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City to restore mile marker without landmarks input

The Rye City Council is once again exploring the idea of restoring one of its Benjamin Franklin mile markers, this time without the help of the city Landmarks Advisory Committee.

Councilwoman Emily Hurd, a Democrat and liaison to the landmarks committee, said both the Rye Historical Society and City Council are aiming to deliver on an upcoming proposal to restore one of Rye’s three milestones, known as the 25th, which is currently embedded in a stone wall running along Boston Post Road.

The plan involves commissioning the A.M. Art Conservation Company, which was responsible for restoring mile markers in the town/village of Scarsdale, to preserve the landmark in its current position within a protective mold.

The Rye City Council is planning a new proposal to restore one of the city’s Benjamin Franklin mile markers. However, the plan will not include any involvement from members of the city Landmarks Advisory Committee. File photo

However, according to Maurio Sax, a member of the landmarks committee, the City Council has kept the committee in the dark about this new proposal.

In April, the landmarks committee rescinded a proposal of its own before the City Council to relocate the milestone to where it was believed to be its original location on Old Post Road near the Osborn retirement community property.

But leaders from both the Jay Heritage Center and the Rye Historical Society spoke out against the move.

At the time, Suzanne Clary, the president of the Jay Heritage Center, and Sheri Jordan of the Rye Historical Society questioned whether the milestone was originally located near the Osborn property.

Initially, members of the City Council supported moving the milestone, which has suffered significantly through years of weathering and vandalism; however, with additional information surfacing about the mile marker’s history, city lawmakers pulled back their endorsement.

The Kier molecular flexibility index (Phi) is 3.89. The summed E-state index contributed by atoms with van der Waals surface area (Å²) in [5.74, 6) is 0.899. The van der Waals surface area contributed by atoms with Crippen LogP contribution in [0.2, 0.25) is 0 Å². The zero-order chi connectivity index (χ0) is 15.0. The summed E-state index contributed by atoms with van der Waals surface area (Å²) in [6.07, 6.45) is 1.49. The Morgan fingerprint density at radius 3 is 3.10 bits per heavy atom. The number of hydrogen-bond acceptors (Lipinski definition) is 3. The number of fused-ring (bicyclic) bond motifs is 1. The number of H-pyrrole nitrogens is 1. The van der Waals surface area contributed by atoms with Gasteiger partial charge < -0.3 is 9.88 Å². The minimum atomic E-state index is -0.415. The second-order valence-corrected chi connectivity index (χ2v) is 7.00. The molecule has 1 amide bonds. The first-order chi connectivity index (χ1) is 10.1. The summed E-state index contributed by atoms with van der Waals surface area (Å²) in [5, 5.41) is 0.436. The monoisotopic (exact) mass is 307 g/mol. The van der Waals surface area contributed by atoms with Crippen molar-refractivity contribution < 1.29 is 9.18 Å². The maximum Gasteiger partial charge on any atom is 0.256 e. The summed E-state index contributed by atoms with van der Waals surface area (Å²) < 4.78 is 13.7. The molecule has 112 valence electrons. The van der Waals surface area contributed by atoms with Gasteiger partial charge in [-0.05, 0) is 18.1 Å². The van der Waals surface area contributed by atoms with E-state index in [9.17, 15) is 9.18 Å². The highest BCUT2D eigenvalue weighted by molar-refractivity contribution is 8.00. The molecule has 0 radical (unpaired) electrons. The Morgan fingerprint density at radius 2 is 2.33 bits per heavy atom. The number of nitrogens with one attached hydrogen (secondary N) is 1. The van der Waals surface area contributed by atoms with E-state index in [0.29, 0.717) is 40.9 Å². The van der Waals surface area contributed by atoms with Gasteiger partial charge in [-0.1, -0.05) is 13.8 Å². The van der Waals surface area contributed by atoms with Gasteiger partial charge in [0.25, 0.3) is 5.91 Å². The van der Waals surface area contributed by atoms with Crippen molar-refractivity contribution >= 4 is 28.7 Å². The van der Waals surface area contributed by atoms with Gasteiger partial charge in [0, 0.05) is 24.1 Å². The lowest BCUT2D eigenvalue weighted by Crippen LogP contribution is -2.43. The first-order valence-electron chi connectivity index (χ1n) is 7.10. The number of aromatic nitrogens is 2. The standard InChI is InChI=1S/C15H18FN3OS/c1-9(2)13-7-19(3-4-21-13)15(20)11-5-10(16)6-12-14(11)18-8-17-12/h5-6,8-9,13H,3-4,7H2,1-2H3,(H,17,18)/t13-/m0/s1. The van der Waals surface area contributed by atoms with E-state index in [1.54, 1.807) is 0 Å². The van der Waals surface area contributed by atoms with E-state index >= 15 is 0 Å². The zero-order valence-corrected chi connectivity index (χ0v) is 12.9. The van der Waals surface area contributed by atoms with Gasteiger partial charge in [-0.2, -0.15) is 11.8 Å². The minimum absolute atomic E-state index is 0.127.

“I’m taken back about all of this,” Sax told the Review, adding that it’s so far been a “turf battle” between the city historical society and the landmarks committee over what to do with the milestone. “There’s a lot of controversy over the way this is being handled and it’s just disturbing.”

The historical mile markers were first established to create postal rates. In 1763, Benjamin Franklin, who was the deputy postmaster general at the time, constructed 230 milestones at 1-mile intervals for regulating postal rates and aiding mail delivery between New York City and Boston.

After an alteration in the route between the two cities in the early 1800s to make the traverse shorter, the Westchester Turnpike Authority placed a second set of milestones along the road.

That set of milestones, which includes the 24th, 25th and 26th, were repositioned again along the current Boston Post Road by former Rye Mayor John Motley Morehead almost 100 years ago in an effort to preserve them.

The Jay Heritage Center is the location of another one of the city’s three mile markers, locally known as the 24th.

As of press time, there is no further information on the upcoming proposal.



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